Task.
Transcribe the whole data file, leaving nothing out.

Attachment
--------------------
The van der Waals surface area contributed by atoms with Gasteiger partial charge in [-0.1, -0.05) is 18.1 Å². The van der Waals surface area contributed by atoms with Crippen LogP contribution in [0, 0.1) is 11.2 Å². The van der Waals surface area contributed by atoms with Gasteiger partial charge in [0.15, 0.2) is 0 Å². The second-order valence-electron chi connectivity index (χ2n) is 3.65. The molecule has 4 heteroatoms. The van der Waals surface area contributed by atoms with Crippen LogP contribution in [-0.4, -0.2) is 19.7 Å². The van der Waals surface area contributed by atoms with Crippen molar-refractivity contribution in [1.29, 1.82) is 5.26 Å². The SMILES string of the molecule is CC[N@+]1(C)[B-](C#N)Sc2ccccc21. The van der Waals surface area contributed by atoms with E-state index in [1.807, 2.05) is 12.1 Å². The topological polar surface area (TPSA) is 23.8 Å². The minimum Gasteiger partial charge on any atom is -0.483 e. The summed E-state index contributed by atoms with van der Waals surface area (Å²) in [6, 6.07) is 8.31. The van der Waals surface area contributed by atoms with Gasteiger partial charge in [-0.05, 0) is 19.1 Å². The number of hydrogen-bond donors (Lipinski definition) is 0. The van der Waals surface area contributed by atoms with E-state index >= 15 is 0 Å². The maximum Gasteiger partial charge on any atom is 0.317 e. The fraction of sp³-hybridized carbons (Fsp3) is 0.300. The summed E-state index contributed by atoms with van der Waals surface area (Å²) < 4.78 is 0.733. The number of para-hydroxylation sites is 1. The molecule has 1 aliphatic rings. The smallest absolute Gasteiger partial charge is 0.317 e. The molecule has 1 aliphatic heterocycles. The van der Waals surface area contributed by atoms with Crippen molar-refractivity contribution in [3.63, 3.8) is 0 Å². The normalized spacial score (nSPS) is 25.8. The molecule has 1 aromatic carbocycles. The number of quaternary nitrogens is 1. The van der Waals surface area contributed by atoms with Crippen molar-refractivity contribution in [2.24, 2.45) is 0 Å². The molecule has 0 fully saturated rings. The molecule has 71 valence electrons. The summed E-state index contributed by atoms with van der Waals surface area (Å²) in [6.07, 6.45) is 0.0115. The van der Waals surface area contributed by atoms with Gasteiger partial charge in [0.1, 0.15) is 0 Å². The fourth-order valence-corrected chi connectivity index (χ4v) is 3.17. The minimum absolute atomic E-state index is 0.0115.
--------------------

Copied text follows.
The van der Waals surface area contributed by atoms with Gasteiger partial charge in [-0.1, -0.05) is 18.1 Å². The van der Waals surface area contributed by atoms with Crippen LogP contribution in [0, 0.1) is 11.2 Å². The van der Waals surface area contributed by atoms with Gasteiger partial charge in [0.15, 0.2) is 0 Å². The second-order valence-electron chi connectivity index (χ2n) is 3.65. The molecule has 4 heteroatoms. The van der Waals surface area contributed by atoms with Crippen LogP contribution in [-0.4, -0.2) is 19.7 Å². The van der Waals surface area contributed by atoms with Crippen molar-refractivity contribution in [1.29, 1.82) is 5.26 Å². The SMILES string of the molecule is CC[N@+]1(C)[B-](C#N)Sc2ccccc21. The van der Waals surface area contributed by atoms with E-state index in [1.807, 2.05) is 12.1 Å². The topological polar surface area (TPSA) is 23.8 Å². The minimum Gasteiger partial charge on any atom is -0.483 e. The summed E-state index contributed by atoms with van der Waals surface area (Å²) in [6, 6.07) is 8.31. The van der Waals surface area contributed by atoms with Gasteiger partial charge in [-0.05, 0) is 19.1 Å². The number of hydrogen-bond donors (Lipinski definition) is 0. The van der Waals surface area contributed by atoms with E-state index >= 15 is 0 Å². The maximum Gasteiger partial charge on any atom is 0.317 e. The fraction of sp³-hybridized carbons (Fsp3) is 0.300. The summed E-state index contributed by atoms with van der Waals surface area (Å²) < 4.78 is 0.733. The number of para-hydroxylation sites is 1. The molecule has 1 aliphatic rings. The smallest absolute Gasteiger partial charge is 0.317 e. The molecule has 1 aliphatic heterocycles. The van der Waals surface area contributed by atoms with Crippen molar-refractivity contribution in [3.63, 3.8) is 0 Å². The normalized spacial score (nSPS) is 25.8. The molecule has 1 aromatic carbocycles. The number of quaternary nitrogens is 1. The van der Waals surface area contributed by atoms with Crippen molar-refractivity contribution in [2.24, 2.45) is 0 Å². The molecule has 0 fully saturated rings. The molecule has 71 valence electrons. The summed E-state index contributed by atoms with van der Waals surface area (Å²) in [6.07, 6.45) is 0.0115. The van der Waals surface area contributed by atoms with Gasteiger partial charge in [0.1, 0.15) is 0 Å². The fourth-order valence-corrected chi connectivity index (χ4v) is 3.17. The minimum absolute atomic E-state index is 0.0115.